125: Pierre Bastien

Ok yeah, I've posted Pierre Bastien before, but I am a big fan of his. He's avant-garde enough to keep his music really interesting, but not so inaccessible to alienate all but five listeners a la John Cage (for the record, I like John Cage, but his music was more interesting to read about than to actually listen to sometimes). For those who missed the last post, Pierre Bastien makes music with robots. They're not particularly advanced robots. They're about as advanced as the old erector sets that came with motors so they could perform rudimentary tasks. The result is that they can only play is simple patterns, which are played in a very perfect, mechanical rhythm. The track titles for all the songs on his last album, Mecanoid, were all written as palandroms, the same way the mechanical music is played. The same music is played forward and backwards. Half the instruments are played this way, the others played by Pierre himself. The range of instruments is also pretty eclectic too, including a godje, bendir, and yuen ch'in, alongside horns, pianos and vinyl discs. With a new album, Pop, being released this year on Rephlex, there are some new downloads available. The first two are from Mecanoid, the third is from an album called Musiques Paralloidres, and the last one is a repost from the last time I blogged about Pierre Bastien.

For anyone wondering, here's the breakdown of instruments for the first two tracks, according to the Mecanoid linear notes:
-mechanically played instruments on Damn Mad: castanets, marimba, discs
-instruments played by Pierre Bastien on Damn Mad: bass, bala, tama, organ
-mechanically played instruments on Avid Diva: piano
-instruments played by Pierre Bastien on Avid Diva: sanzas, kundi, godje

Pierre Bastien - Damn Mad
Pierre Bastien - Avid Diva
Pierre Bastien - Odovinil
Pierre Bastien - L'Orchestre Thermo-Dynamique (repost)


124: Dresden Dolls

Something a little different today. It was actually a couple of years ago that I first heard the inde-cabaret scene and its headliner, the Dresden Dolls. For a second, you're surprised to hear indie kids listening to cabaret music, but then it starts to make sense. It grows on you. Now they've done quite well for themselves, earning an opening spot on the current Nine Inch Nails tour. It's not a typical Radio Babylon post, but if you haven't heard this yet, give it a chance.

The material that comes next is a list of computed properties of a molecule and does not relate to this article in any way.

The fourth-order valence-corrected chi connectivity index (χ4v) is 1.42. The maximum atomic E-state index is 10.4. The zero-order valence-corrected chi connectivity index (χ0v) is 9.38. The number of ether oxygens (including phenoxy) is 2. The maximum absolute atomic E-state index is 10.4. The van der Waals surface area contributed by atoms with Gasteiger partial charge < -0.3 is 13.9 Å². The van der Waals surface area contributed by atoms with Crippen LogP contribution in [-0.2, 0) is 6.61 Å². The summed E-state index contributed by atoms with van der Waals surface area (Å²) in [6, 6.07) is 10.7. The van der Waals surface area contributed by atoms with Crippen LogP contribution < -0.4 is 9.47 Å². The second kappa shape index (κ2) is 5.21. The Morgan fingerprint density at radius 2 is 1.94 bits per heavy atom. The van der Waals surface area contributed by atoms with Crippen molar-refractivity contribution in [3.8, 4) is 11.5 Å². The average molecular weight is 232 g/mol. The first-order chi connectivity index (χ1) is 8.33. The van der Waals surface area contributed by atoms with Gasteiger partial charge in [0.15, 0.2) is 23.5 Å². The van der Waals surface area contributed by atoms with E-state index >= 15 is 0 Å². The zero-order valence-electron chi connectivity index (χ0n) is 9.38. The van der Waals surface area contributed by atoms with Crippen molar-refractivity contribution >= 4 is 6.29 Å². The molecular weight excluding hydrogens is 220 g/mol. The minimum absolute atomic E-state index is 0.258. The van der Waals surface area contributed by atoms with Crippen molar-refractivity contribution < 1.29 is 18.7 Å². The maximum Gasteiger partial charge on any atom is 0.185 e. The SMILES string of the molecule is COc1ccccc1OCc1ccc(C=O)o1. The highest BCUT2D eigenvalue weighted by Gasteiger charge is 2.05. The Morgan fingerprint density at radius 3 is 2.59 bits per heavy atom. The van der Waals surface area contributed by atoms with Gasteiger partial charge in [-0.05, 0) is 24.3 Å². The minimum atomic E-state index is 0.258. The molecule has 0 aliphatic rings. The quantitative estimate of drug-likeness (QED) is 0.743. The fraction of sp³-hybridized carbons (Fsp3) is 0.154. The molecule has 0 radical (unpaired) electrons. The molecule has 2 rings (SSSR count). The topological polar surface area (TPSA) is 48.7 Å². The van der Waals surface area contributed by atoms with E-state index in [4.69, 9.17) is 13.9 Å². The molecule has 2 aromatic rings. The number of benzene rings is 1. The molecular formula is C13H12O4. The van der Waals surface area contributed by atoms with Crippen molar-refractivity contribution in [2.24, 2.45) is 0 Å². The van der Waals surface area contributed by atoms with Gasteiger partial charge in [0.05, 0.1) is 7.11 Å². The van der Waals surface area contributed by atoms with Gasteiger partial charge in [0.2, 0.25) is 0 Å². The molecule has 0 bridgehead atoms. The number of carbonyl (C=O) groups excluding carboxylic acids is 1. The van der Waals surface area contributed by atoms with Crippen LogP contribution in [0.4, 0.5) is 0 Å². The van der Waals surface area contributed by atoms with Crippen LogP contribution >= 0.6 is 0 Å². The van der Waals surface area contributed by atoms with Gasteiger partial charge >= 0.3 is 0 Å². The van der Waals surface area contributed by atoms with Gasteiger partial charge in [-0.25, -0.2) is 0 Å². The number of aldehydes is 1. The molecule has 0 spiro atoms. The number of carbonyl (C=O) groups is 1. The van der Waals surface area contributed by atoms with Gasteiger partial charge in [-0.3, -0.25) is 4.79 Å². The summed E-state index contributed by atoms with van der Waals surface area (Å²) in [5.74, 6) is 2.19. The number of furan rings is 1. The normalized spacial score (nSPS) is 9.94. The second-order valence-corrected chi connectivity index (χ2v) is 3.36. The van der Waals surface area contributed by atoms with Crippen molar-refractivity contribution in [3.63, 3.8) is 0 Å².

(By the way, last friday was the official one year anniversary of Radio Babylon. Thank you all for reading, writing and listening, and giving me a way to stay active in music even when most of my time is now sadly diverted away to having an actual job. I know updates have gotten less frequent lately, but I've still got more blogging left in me)

Dresden Dolls - Girl Anachronism
Dresden Dolls - Missed Me
Dresden Dolls - Bad Habit
Dresden Dolls - Half Jack


123: Ellen Allien

Been a while, eh? Yes, things have been busy here lately but I haven't forgotten about the blogosphere. Here's still quite a bit of blogging that needs to be done, a back catalogue of new music, fixing a few problems here and there, updating my blogroll. But for now, I've just come to pass along a little bit of news.

First, thanks to everyone who gave me suggestions of where to go I should go this summer. Unfortunately, airfare to these places turned out not to be in my budget, so we've decided on the less expensive, but still quite nice choice of Belize. Anti-climatic, eh? But money aside, the winner, suggested to me by about 5 people, was the Sonar festival in Spain, which will remain in the back in my mind as a potential destination for next year. But just to be a good sport about it, the random mix cd will be going to the first person who suggested Sonar to me.

Some recommended viewing that was just released this week was The Corporation. This is probably the most important documentary I've ever seen, and one of the most well made. The purpose is to examine the role of the corporation as the dominant institution of our times, but is careful to give both sides a say (even though it is admittedly a leftist film). It was probably one of the best films I saw all of last year. The DVD also includes two commentaries and over 5 hours of additional footage. It is available here via a corporation.

And since I haven't posted much music lately, I'll leave you with a little something that's found its way onto my iPod lately; a 23 minute live mix by rising electronic star, Ellen Allien. From what I've heard, she's incredible live. Here's a taste.

Ellen Allien - live mix 10/2003